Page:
Postnatal development of the dopaminergic signaling involved in the modulation of intestinal motility in mice

Flavia Mule', Mariangela Mastropaolo, Michelangelo Auteri, Rosa Maria Serio, Maria Grazia Zizzo, Gaetano Felice Caldara, Domenico Nuzzo, Giacomo Cavallaro, Ilaria Amodeo, Marta Di Carlo, Monica Fumagalli, Fabio Mosca, Domenico Nuzzo, Marta Di Carlo

Research output: Contribution to journalArticle

5 Citations (Scopus)

Abstract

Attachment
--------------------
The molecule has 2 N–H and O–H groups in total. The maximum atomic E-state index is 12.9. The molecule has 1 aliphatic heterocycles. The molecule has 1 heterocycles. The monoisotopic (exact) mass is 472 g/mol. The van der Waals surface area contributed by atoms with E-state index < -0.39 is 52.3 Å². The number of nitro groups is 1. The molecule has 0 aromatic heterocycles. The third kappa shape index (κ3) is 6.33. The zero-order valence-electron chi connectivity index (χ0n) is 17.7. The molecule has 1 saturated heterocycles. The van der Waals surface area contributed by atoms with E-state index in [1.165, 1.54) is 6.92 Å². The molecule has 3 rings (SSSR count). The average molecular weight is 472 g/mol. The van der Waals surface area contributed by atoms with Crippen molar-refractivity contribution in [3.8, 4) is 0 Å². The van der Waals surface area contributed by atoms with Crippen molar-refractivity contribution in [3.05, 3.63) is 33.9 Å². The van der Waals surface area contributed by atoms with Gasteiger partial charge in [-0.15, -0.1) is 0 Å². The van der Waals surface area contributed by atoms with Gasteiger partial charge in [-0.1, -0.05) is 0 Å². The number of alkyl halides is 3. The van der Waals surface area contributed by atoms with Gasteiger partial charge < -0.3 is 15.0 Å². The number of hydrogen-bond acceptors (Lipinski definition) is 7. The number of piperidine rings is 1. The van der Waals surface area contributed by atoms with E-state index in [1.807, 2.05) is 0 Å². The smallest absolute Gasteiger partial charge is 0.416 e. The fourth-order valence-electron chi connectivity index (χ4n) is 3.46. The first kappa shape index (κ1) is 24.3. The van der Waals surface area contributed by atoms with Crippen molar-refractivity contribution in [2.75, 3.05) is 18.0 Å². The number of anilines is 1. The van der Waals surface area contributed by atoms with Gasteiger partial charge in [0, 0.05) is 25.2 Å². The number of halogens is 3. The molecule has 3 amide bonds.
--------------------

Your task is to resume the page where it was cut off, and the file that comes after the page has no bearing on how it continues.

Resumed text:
Background:Since antidopaminergic drugs are pharmacological agents employed in the management of gastrointestinal motor disorders at all ages, we investigated whether the enteric dopaminergic system may undergo developmental changes after birth.Methods:Intestinal mechanical activity was examined in vitro as changes in isometric tension.Results:In 2-d-old (P2) mice, dopamine induced a contractile effect, decreasing in intensity with age, replaced, at the weaning (day 20), by a relaxant response. Both responses were tetrodotoxin (TTX)-insensitive. In P2, dopaminergic contraction was inhibited by D1-like receptor antagonist and mimicked by D1-like receptor agonist. In 90-d-old (P90) mice, the relaxation was reduced by both D1- and D2-like receptor antagonists, and mimicked by D1- and D2-like receptor agonists. In P2, contraction was antagonized by phospholipase C inhibitor, while in P90 relaxation was antagonized by adenylyl cyclase inhibitor and potentiated by phospholipase C inhibitor. The presence of dopamine receptors was assessed by immunofluorescence. Quantitative real-time polymerase chain reaction (qRT-PCR) revealed a significant increase in D1, D2, and D3 receptor expression in proximal intestine with the age.Conclusion:In mouse small intestine, the response to dopamine undergoes developmental changes shifting from contraction to relaxation at weaning, as the consequence of D2-like receptor recruitment and increased expression of D1 receptors.